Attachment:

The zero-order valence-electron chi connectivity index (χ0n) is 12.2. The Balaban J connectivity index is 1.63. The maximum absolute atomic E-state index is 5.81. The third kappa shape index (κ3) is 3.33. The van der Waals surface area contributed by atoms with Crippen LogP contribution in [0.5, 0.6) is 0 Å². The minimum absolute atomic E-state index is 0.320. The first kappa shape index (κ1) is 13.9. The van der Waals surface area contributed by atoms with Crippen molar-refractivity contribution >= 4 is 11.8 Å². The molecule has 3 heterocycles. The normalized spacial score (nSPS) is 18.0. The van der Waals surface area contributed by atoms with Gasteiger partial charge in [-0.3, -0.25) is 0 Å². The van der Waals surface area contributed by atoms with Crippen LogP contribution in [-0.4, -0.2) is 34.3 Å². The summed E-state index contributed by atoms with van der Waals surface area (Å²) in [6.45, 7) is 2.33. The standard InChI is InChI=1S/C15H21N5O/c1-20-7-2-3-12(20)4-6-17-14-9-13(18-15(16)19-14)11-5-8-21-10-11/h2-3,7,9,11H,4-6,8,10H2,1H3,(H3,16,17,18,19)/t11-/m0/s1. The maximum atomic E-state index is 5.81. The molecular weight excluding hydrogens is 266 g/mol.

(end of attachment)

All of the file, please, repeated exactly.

The zero-order valence-electron chi connectivity index (χ0n) is 12.2. The Balaban J connectivity index is 1.63. The maximum absolute atomic E-state index is 5.81. The third kappa shape index (κ3) is 3.33. The van der Waals surface area contributed by atoms with Crippen LogP contribution in [0.5, 0.6) is 0 Å². The minimum absolute atomic E-state index is 0.320. The first kappa shape index (κ1) is 13.9. The van der Waals surface area contributed by atoms with Crippen molar-refractivity contribution >= 4 is 11.8 Å². The molecule has 3 heterocycles. The normalized spacial score (nSPS) is 18.0. The van der Waals surface area contributed by atoms with Gasteiger partial charge in [-0.3, -0.25) is 0 Å². The van der Waals surface area contributed by atoms with Crippen LogP contribution in [-0.4, -0.2) is 34.3 Å². The summed E-state index contributed by atoms with van der Waals surface area (Å²) in [6.45, 7) is 2.33. The standard InChI is InChI=1S/C15H21N5O/c1-20-7-2-3-12(20)4-6-17-14-9-13(18-15(16)19-14)11-5-8-21-10-11/h2-3,7,9,11H,4-6,8,10H2,1H3,(H3,16,17,18,19)/t11-/m0/s1. The maximum atomic E-state index is 5.81. The molecular weight excluding hydrogens is 266 g/mol.